Introduction This report presents projections of population from 2015 to 2025 by age and sex for Illinois, Chicago and Illinois counties produced for the Certificate of Need (CON) Program. As actual future population trends are unknown, the projected numbers should not be considered a precise prediction of the future population; rather, these projections, calculated under a specific set of assumptions, indicate the levels of population that would result if our assumptions about each population component (births, deaths and net migration) hold true. The assumptions used in this report, and the details presented below, generally assume a continuation of current trends. Methodology These projections were produced using a demographic cohort-component projection model. In this model, each component of population change ? birth, death and net migration ? is projected separately for each five-year birth cohort and sex. The cohort ? component method employs the following basic demographic balancing equation: P1 = P0 + B ? D + NM Where: P1 = Population at the end of the period; P0 = Population at the beginning of the period; B = Resident births during the period; D = Resident deaths during the period; and NM = Net migration (Inmigration ? Outmigration) during the period. The model roughly works as follows: for every five-year projection period, the base population, disaggregated by five-year age groups and sex, is ?survived? to the next five-year period by applying the appropriate survival rates for each age and sex group; next, net migrants by age and sex are added to the survived population. The population under 5 years of age is generated by applying age specific birth rates to the survived females in childbearing age (15 to 49 years). Base Population These projections began with the July 1, 2010 population estimates by age and sex produced by the U.S. Census Bureau. The most recent census population of April 1, 2010 was the base for July 1, 2010 population estimates. Special Populations In 19 counties, the college dormitory population or adult inmates in correctional facilities accounted for 5 percent or more of the total population of the county; these counties were considered as special counties. There were six college dorm counties (Champaign, Coles, DeKalb, Jackson, McDonough and McLean) and 13 correctional facilities counties (Bond, Brown, Crawford, Fayette, Fulton, Jefferson, Johnson, Lawrence, Lee, Logan, Montgomery, Perry and Randolph) that qualified as special counties. When projecting the population, these special populations were first subtracted from the base populations for each special county; then they were added back to the projected population to produce the total population projections by age and sex. The base special population by age and sex from the 2010 population census was used for this purpose with the assumption that this population will remain the same throughout each projection period. Mortality Future deaths were projected by applying age and sex specific survival rates to each age and sex specific base population. The assumptions on survival rates were developed on the basis of trends of mortality rates in the individual life tables constructed for each level of geography for 1989-1991, 1999-2001 and 2009-2011. The application of five-year survival rates provides a projection of the number of persons from the initial population expected to be alive in five years. Resident deaths data by age and sex from 1989 to 2011 were provided by the Illinois Center for Health Statistics (ICHS), Illinois Department of Public Health. Fertility Total fertility rates (TFRs) were first computed for each county. For most counties, the projected 2015 TFRs were computed as the average of the 2000 and 2010 TFRs. 2010 or 2015 rates were retained for 2020 projections, depending on the birth trend of each county. The age-specific birth rates (ASBR) were next computed for each county by multiplying the 2010 ASBR by each projected TFR. Total births were then projected for each county by applying age-specific birth rates to the projected female population of reproductive ages (15 to 49 years). The total births were broken down by sex, using an assumed sex-ratio at birth. These births were survived five years applying assumed survival ratios to get the projected population for the age group 0-4. For the special counties, special populations by age and sex were taken out before computing age-specific birth rates. The resident birth data used to compute age-specific birth rates for 1989-1991, 1999-2001 and 2009-2011 came from ICHS. Births to females younger than 15 years of age were added to those of the 15-19 age group and births to women older than 49 years of age were added to the 45-49 age group. Net Migration Migration is the major component of population change in Illinois, Chicago and Illinois counties. The state is experiencing a significant loss of population through internal (domestic migration within the U.S.) net migration. Unlike data on births and deaths, migration data based on administrative records are not available on a regular basis. Most data on migration are collected through surveys or indirectly from administrative records (IRS individual tax returns). For this report, net migration trends have been reviewed using data from different sources and methods (such as residual method) from the University of Wisconsin, Madison, Illinois Department of Public Health, individual exemptions data from the Internal Revenue Service, and survey data from the U.S. Census Bureau. On the basis of knowledge gained through this review and of levels of net migration from different sources, assumptions have been made that Illinois will have annual net migrants of -40, 000, -35,000 and -30,000 during 2010-2015, 2015-2020 and 2020-2025, respectively. These figures have been distributed among the counties, using age and sex distribution of net migrants during 1995-2000. The 2000 population census was the last decennial census, which included the question ?Where did you live five years ago?? The age and sex distribution of the net migrants was derived, using answers to this question. The net migration for Chicago has been derived independently, using census survival method for 1990-2000 and 2000-2010 under the assumption that the annual net migration for Chicago will be -40,000, -30,000 and -25,000 for 2010-2015, 2015-2020 and 2020-2025, respectively. The age and sex distribution from the 2000-2010 net migration was used to distribute the net migrants for the projection periods. Conclusion These projections were prepared for use by the Certificate of Need (CON) Program; they are produced using evidence-based techniques, reasonable assumptions and the best available input data. However, as assumptions of future demographic trends may contain errors, the resulting projections are unlikely to be free of errors. In general, projections of small areas are less reliable than those for larger areas, and the farther in the future projections are made, the less reliable they may become. When possible, these projections should be regularly reviewed and updated, using more recent birth, death and migration data.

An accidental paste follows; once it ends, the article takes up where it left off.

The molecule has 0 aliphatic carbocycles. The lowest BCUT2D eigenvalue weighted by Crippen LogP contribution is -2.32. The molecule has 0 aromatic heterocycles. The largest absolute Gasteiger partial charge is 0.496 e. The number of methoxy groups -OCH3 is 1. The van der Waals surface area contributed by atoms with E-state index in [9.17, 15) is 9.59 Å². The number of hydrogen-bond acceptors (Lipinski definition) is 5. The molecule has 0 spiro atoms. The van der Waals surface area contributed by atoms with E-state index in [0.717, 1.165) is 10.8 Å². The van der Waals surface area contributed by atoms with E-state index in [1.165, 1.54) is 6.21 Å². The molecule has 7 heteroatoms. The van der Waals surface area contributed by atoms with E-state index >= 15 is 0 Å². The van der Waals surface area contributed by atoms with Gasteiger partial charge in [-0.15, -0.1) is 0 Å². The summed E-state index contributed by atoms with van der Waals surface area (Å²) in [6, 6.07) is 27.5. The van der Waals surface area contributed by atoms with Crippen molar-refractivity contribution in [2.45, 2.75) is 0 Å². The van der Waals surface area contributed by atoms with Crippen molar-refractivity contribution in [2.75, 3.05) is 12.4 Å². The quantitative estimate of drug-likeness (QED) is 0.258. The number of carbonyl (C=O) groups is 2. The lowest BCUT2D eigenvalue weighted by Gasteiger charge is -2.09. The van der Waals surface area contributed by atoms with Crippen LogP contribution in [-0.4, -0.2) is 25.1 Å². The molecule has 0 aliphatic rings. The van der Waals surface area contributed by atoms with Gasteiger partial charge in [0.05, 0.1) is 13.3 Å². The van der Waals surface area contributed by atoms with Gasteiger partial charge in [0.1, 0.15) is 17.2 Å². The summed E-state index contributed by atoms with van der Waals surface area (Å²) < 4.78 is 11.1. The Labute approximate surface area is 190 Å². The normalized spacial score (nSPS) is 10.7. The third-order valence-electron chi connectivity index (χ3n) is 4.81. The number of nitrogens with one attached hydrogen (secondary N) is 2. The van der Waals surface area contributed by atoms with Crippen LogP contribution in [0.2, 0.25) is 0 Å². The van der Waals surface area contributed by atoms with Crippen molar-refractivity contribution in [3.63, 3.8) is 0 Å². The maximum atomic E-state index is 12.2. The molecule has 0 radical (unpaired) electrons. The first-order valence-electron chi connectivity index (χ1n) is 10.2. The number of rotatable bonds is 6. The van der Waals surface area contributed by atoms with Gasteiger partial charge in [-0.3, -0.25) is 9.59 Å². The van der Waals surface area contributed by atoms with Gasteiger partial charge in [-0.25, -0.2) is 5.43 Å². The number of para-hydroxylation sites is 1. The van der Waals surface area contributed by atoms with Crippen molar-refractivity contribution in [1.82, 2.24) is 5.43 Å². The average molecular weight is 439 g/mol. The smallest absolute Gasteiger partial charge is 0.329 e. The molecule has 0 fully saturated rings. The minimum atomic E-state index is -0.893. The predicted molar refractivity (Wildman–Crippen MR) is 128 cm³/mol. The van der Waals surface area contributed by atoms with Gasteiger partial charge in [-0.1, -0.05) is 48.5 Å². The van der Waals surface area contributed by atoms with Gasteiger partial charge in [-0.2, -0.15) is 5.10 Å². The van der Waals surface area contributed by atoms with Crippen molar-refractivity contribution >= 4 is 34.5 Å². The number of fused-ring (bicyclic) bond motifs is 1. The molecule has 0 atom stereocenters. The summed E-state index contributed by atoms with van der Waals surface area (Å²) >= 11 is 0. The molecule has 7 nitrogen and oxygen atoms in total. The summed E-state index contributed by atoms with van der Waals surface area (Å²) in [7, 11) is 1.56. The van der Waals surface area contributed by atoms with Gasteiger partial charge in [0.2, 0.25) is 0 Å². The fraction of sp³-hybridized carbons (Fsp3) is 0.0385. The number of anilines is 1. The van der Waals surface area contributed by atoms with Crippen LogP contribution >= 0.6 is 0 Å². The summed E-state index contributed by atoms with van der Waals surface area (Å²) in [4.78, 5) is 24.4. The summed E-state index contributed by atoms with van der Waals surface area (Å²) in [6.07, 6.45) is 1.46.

| Included | Schema Type | Field Name | Name | Data Type | Render Type | | ======== | =========== | ================ | ================ | ========= | =========== | | Yes | series tag | state_county | State/County | text | text | | Yes | series tag | census | Census | text | text | | Yes | series tag | estimate | Estimate | text | text | | Yes | series tag | projections_2015 | Projections_2015 | text | text | | Yes | series tag | projections_2020 | Projections_2020 | text | text | | Yes | series tag | projections_2025 | Projections_2025 | text | text |
Value = 2010 Format & Zone = yyyy
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| state_county | census | estimate | projections_2015 | projections_2020 | projections_2025 | | ============ | ============== | ============= | ================ | ================ | ================ | | | April_1st_2010 | July_1st_2010 | 2015 | 2020 | 2025 | | Illinois | * 12,830,632 | * 12,841,980 | * 12,978,800 | * 13,129,233 | * 13,263,662 | | Adams | * 67,103 | * 67,141 | * 65,717 | * 64,741 | * 63,924 | | Alexander | * 8,238 | * 8,228 | * 7,911 | * 7,606 | * 7,307 | | Bond | * 17,768 | * 17,777 | * 18,005 | * 18,357 | * 18,689 | | Boone | * 54,165 | * 54,176 | * 57,712 | * 61,503 | * 65,315 | | Brown | * 6,937 | * 6,915 | * 7,269 | * 7,576 | * 7,845 | | Bureau | * 34,978 | * 34,921 | * 34,251 | * 33,682 | * 33,144 | | Calhoun | * 5,089 | * 5,093 | * 4,989 | * 4,920 | * 4,856 | | Carroll | * 15,387 | * 15,358 | * 14,735 | * 14,169 | * 13,601 |